Take aerial lift safety measures seriously

In 2006, aerial lift violations were the fifth most-frequently cited violation (29 CFR 1926.453) for electrical contractors. Aerial lifts include boom-supported aerial platforms, such as cherry pickers or bucket trucks. A study of fatal falls showed at least 6 percent of all construction fall-related deaths were from aerial lifts. In addition to falls, electrical contractors must take care to prevent electrocutions related to the use of aerial lifts. Many deaths occur when employees make contact with live lines or equipment either directly due to their elevated position on the boom or indirectly via a part of the boom and the live parts. Consider the following accidents:           

  • An employee operating an aerial lift was thrown from the basket. He fell 37 feet to his death. The machine was being moved with the boom fully extended. It ran over bricks causing the boom to flex or spring.
  • An employee was correcting crossed conductors while working on an upgrade from a 7,200-volt, single-phase system to a three-phase system. As he was working on a splice, the end of one of the conductors became birdcaged and would not go into the connector. He removed his rubber insulating gloves and adjusted his aerial lift. The jib arm on the aerial lift contacted an energized overhead power line below the bucket and electrocuted the employee.
  • An employee fell to the ground from an aerial lift/bucket trailer and was killed when the vehicle overturned. The outriggers had not been deployed.
  • An employee splicing lines leaned against the door of a bucket. The door was defective, opened and he fell approximately 11 feet to the ground. He was wearing a harness and lanyard, but they were not tied off to the boom.

The accidents described here are indicative of the major causes of fatalities on aerial lifts. They include falls, electrocutions, and collapses or tipovers. To prevent accidents, the Occupational Safety and Health Administration (OSHA) regulations in the 29 CFR 1926.453 require employers to implement certain safety precautions. The regulation also mandates equipment compliance with applicable American National Standards Institute (ANSI) mandates.

Above all, aerial lifts should be maintained and operated in accordance with the manufacturer’s instructions. Do not exceed the load limits of the equipment. Allow for the combined weight of the worker, tools and materials. Aerial lifts should not be modified. If a modification is made, it must conform to the safety requirements set by ANSI. Written certification is needed from the manufacturer or “equal entity” that the modification is approved. Never override hydraulic, mechanical or electrical safety devices.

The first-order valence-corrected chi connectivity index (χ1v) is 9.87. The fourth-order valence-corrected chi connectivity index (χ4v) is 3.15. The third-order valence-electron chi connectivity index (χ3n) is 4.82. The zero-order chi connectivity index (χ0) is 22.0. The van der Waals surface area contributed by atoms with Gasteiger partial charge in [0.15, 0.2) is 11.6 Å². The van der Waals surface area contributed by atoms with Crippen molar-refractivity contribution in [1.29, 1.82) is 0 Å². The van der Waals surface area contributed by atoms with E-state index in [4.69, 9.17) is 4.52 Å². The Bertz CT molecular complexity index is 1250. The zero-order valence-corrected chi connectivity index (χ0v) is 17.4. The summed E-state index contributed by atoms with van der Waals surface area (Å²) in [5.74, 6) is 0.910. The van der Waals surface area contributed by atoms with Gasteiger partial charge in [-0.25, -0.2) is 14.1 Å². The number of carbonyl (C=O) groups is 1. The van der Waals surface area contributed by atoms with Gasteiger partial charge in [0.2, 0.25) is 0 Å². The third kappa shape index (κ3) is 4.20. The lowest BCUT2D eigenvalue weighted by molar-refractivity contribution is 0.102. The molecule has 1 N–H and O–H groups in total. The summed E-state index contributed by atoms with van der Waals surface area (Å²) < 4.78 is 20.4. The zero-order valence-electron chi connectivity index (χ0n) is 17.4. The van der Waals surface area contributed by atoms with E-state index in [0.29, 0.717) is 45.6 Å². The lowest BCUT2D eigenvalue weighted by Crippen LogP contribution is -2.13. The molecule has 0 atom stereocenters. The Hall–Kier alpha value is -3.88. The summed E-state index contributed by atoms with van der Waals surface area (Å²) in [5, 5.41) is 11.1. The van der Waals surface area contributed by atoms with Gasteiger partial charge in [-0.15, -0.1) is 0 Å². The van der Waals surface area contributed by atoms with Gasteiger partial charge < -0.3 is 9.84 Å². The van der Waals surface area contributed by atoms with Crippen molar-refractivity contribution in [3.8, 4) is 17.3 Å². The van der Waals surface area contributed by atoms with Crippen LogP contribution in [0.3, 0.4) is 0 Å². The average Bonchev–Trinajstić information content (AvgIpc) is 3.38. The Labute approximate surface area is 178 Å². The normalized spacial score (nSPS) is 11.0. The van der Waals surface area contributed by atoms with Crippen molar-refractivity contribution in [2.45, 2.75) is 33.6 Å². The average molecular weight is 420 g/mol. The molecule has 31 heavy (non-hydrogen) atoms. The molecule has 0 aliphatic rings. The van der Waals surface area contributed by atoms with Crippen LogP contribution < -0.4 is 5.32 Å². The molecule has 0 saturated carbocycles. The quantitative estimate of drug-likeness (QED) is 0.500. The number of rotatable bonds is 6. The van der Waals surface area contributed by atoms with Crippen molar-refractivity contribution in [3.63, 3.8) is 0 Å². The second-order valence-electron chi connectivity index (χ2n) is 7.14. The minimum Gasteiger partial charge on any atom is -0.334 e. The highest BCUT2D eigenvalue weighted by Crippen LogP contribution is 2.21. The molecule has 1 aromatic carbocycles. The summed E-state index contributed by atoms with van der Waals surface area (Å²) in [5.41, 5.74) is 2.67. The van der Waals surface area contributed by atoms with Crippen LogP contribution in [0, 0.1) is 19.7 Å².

When using the lift, there are a few simple actions to take to avoid injury. No employees are to climb on the edge of the basket or use planks, ladders or other devices for a work position. They should stand firmly on the floor of the basket and not sit or climb. Employees are not to wear climbers while working from an aerial lift. Remind employees to adhere to the minimum approach distances from overhead lines. And, instruct employees to avoid other overhead hazards. They should not position themselves between obstructions, such as joists, beams and the rails of the basket. Movement of the lift could crush them.

An aerial lift truck shall not be moved when the boom is elevated in a working position with people in the basket, except for equipment specifically designed for it. Ensure the setting of brakes and the use and security of outriggers before the boom is raised. Use wheel chocks when on an incline. When moving ladder and tower trucks, make sure the ladder is safely stored and secured. Ensure the tower is properly cradled. For any lift with outriggers, be sure the riggers are in the stowed position before moving.

Employees in a boom basket must be protected from falling from the basket. A body harness with a lanyard attached to the boom or basket should be used. A body belt used in a tethering system or in a restraint system is acceptable. Attaching any system to an adjacent pole, structure or equipment while working from an aerial lift is prohibited.

A boom used primarily for personnel must have both upper and lower controls. The upper or platform controls must be within easy reach of the operator. Lower controls that can override the upper controls are for emergency use. They cannot be used without the permission of the employee in the lift. All controls must be plainly marked as to their function.

Finally, each day before use, employees must inspect the lift and test the controls to make sure they are in safe working condition. Maintenance must be performed on a regular basis, and do not allow unauthorized workers to use a lift: all operators must be properly trained in its safe use.        EC

O’CONNOR is with Intec, a safety consulting, training and publishing firm that offers on-site assistance and produces manuals, training videos and software for contractors. Based in Waverly, Pa., he can be reached at 607.624.7159 or joconnor@intecweb.com.